Leafing through this volume, I found myself thinking back again and again to a line from Porter’s catalogue essay: “She makes visible the usually invisible thrust of life.” Sarah Hall does exactly that, celebrating in new glass the old symbols by which we know God, life and each other.

    The Resurrection transformed all our relationships

    As I think back over the long winter now ending in Easter’s joy and promise, one spiritual event I took part in comes to mind with special urgency. The discussion, entitled “The Senses of Creation: Ecology and Symbolism,” happened one snowy weekend at the St. Mary of Egypt retreat centre, near Belleville, Ont. (This outstanding ministry is co-ordinated by Catholic Register columnist Mary Marrocco.)

    The leader of the retreat was Gavin Miller, a biologist, ecologist and Catholic layman. Miller’s theme was humankind’s relationship with the realm of nature, as that ratio has been deformed, especially over the last two or three centuries, by motives of greed and exploitation long endemic in Western culture. This lethal link, however, is neither necessary nor inevitable. We can choose life instead of death, co-existence with nature instead of manipulation — if we are willing to view nature in the holistic perspectives opened in history by the Resurrection of the Lord.

    The contemporary environmental crisis, Miller told us, is deeply rooted in an instrumental and utilitarian attitude toward nature that is typical of mainstream Western thought and practice. This impulse has a venerable history. Magic, for example, was the ancient bid to desacralize and conquer nature, to reduce everything to operational quantities.

      Is capital punishment on the table?

      When Prime Minister Stephen Harper let it be known earlier this year that he was “personally” in favour of the death penalty, the opposition New Democrats and Liberals exploded like firecrackers.

      But was Harper’s support for the culture of death really so surprising? He and his governing Conservatives had already tried to reverse an important pro-life orientation of Canadian foreign policy when they decided to end the practice of seeking clemency for Canadians facing capital punishment in other countries. (The decision was eventually rebuffed by the courts.)

      The Prime Minister’s personal preference is also unsurprising in view of the fact that most Canadians appear to agree with him. Harper is a crowd-pleaser, and that’s what crowd-pleasers do: go with the polls.

        This time, it's right that the bombs fly

        At the time of this writing, missiles and bombs launched by the United States, Britain and France are raining down on Libya, provoking yet another crisis in the political conscience of the West. We must ask ourselves hard questions. Is such military intervention by our governments justified in this instance? By what authority, and under what circumstances, does any sovereign power have the duty to attack another country?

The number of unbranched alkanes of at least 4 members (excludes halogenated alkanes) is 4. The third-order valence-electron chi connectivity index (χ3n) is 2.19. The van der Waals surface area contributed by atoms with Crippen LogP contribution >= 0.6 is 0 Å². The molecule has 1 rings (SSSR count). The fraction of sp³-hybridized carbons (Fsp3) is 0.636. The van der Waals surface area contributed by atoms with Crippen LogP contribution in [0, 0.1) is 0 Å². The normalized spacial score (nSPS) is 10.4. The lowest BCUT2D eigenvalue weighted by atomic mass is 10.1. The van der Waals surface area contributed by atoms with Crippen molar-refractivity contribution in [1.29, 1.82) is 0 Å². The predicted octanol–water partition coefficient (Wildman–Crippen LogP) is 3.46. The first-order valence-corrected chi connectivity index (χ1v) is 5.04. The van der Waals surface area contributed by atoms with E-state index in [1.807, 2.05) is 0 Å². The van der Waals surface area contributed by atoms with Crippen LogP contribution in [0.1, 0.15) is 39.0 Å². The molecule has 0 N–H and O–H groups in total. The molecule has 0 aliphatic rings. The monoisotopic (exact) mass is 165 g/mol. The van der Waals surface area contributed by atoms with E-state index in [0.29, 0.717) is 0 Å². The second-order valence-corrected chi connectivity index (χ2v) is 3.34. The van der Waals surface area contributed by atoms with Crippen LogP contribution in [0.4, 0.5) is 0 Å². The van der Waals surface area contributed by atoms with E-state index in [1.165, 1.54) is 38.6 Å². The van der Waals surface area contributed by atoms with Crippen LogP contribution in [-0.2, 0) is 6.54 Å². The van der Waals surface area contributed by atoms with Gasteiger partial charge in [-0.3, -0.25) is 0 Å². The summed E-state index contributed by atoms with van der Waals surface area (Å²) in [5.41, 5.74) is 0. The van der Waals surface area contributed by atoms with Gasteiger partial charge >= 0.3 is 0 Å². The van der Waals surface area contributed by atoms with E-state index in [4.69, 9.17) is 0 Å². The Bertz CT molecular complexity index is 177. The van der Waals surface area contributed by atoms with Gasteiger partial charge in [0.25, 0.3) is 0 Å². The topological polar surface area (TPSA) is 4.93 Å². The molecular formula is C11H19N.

Catholic citizens must also ask themselves what, if anything, in the Church’s social teaching prepares us to deal with the urgent possibility that many Libyans could be killed if the regime in Tripoli succeeds in crushing the current rebellion.

        The set of principles for the conduct of just and justifiable warfare was crafted in the Middle Ages in a bid to govern international conflicts. The idea behind the doctrine of just war was noble and optimistic. It held that, in a fallen world where war is a constant fact of life, some semblance of civilization could prevail even in violent confrontations.

          Personal animus comes through in artist’s nonsensical works

          Toronto artist Peter Alexander Por is an angry man.

          As I found on a visit to his controversial show of paintings and sculptures at Toronto’s Bezpala Brown Gallery (which ended Feb. 25), Por is angry, in a general way, with the mostly 20th-century tyrants who have killed millions of people and made life miserable for many millions more. Most of the 30 canvasses on display are crudely sketched portraits of Hitler, Stalin, Mao Tse Tung, Pol Pot and other modern political monsters, emblazoned with the numbers of those who, Por claims, died as a result of their wars and persecutions. Though we have heard such statistics before, these numbers still have the power to stagger and amaze: Mao (4.5 million dead), Ayatollah Khomeini (700,000), Rwandan leader Theoniste Bagosora (one million), Pol Pot (two million), and so on.

            Hollywood keeps dumbing-down the demonic

            “What were you expecting?” the veteran demon-fighter Fr. Lucas (Anthony Hopkins) asks his young apprentice Michael (Colin O’Donoghue) after an uneventful exorcism in The Rite, now playing in movie theatres across southern Ontario. “Spinning heads? Pea soup?”

            At those lines, you could almost feel a satisfied smile go around the audience. The vivid allusion, everybody knew, was to The Exorcist (1973), Hollywood’s first and best attempt to do a film about Catholics casting out devils. It was director Mikael Håfström’s heavy-handed way to remind movie-goers of what was already, by that point, perfectly obvious: that The Rite is meant to be a serious contribution to that horror sub-genre, the demon movie, created by The Exorcist almost 40 years ago.